Meridian Elementary, the district's poorest school, will be home an in-school clinic that officials say should boost student health and reduce absenteeism.
High school professional-technical students were constructing some interior walls Wednesday for the 1,600-square-foot portable building that will house the clinic, which is expected to open in March. The district is getting the work done with donations from businesses, including an architect, and with high school students doing some of the renovation work.
"This is going to help a lot of lives," said Matt May, 18, a construction student who spent the morning sawing lumber and installing door frames.
Meridian's is believed to be the first school-based clinic in Idaho, said Linda Clark, district superintendent. About 2,000 such clinics exist around the country, said Kate Muldoon, district coordinator of health services.
School-based clinics are designed to provide medical care to children whose families may not have access to a doctor or clinic, said Julie Robinson, spokeswoman for the Family Medical Residency of Idaho, a nonprofit organization that trains medical residents and will operate the clinic. A pediatric nurse practitioner from the residency will be the clinic's medical director.
The program is not trying to compete with other medical clinics, Robinson said.
"(We're) trying to allow access to medical care," Muldoon said.
For many families, a sick child at school presents a number of issues. Many can't just leave work to tend to their child. Many don't have a family physician. Without treatment, it's "very possible (students) leave and don't come back for a long period of time," Muldoon said.
Education experts regard absenteeism as one of the most significant detriments to children's learning.
Though the clinic is located at Meridian Elementary, where 81 percent of students are low-income, it is also meant to serve nearby schools with high levels of low-income students, including Crossroads Middle School, Meridian Middle School, Chief Joseph School of the Arts, Peregrine Elementary and Barbara Morgan STEM Academy. The area has more than 3,000 students.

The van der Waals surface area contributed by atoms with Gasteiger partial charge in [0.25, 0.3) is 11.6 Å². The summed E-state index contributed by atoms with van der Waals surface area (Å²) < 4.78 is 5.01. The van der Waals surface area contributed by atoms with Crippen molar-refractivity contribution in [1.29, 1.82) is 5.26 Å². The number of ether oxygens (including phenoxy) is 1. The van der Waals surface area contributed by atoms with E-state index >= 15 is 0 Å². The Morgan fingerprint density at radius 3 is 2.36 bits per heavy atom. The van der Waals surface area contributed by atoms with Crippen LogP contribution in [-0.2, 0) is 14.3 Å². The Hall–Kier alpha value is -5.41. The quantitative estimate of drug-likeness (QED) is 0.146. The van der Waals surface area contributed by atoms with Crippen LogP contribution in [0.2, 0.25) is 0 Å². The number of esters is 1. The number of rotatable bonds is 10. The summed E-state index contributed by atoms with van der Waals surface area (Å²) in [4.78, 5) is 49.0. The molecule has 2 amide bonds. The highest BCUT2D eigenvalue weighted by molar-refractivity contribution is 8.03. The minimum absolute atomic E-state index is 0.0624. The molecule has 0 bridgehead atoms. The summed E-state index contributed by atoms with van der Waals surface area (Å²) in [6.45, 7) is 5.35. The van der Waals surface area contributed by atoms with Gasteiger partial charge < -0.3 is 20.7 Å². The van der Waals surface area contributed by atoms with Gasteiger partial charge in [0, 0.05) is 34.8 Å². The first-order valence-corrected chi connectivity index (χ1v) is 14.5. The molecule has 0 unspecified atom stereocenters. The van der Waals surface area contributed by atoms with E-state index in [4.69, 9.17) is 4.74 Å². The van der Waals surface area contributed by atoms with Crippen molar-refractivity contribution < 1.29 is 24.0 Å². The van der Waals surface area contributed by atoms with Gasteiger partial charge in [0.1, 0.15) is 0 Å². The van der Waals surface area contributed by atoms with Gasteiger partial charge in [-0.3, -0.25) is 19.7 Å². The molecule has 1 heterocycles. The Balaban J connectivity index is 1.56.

The clinic also will take other children if they do not have access to health care, Robinson said.
Here is how the clinic works: Parents give their consent for their children to be treated at the clinic. A sick child would be taken for treatment and parents would be notified. They also can make appointments for checkups, immunizations, management of chronic illnesses, and mental health assessment or illnesses. The residency program is still working on how to transport students from other schools to and from the clinic.
Parents who want to sign up their children at the clinic likely will have to wait until the new year.
Fees will be charged on a sliding scale based on ability to pay.
The Meridian School District and others came up with the idea for a clinic as they were considering what to do with an old portable building that had been vacated by the Treasure Valley Family YMCA after the Boys and Girls Club moved into a new building.
A partnership emerged in which the residency program would raise money to start the clinic and the district would provide the building at no cost for two years. Family Medical Residency has raised $175,000 in grants and hopes to raise $25,000 more.
Bill Roberts: 377-6408, Twitter: @IDS_BillRoberts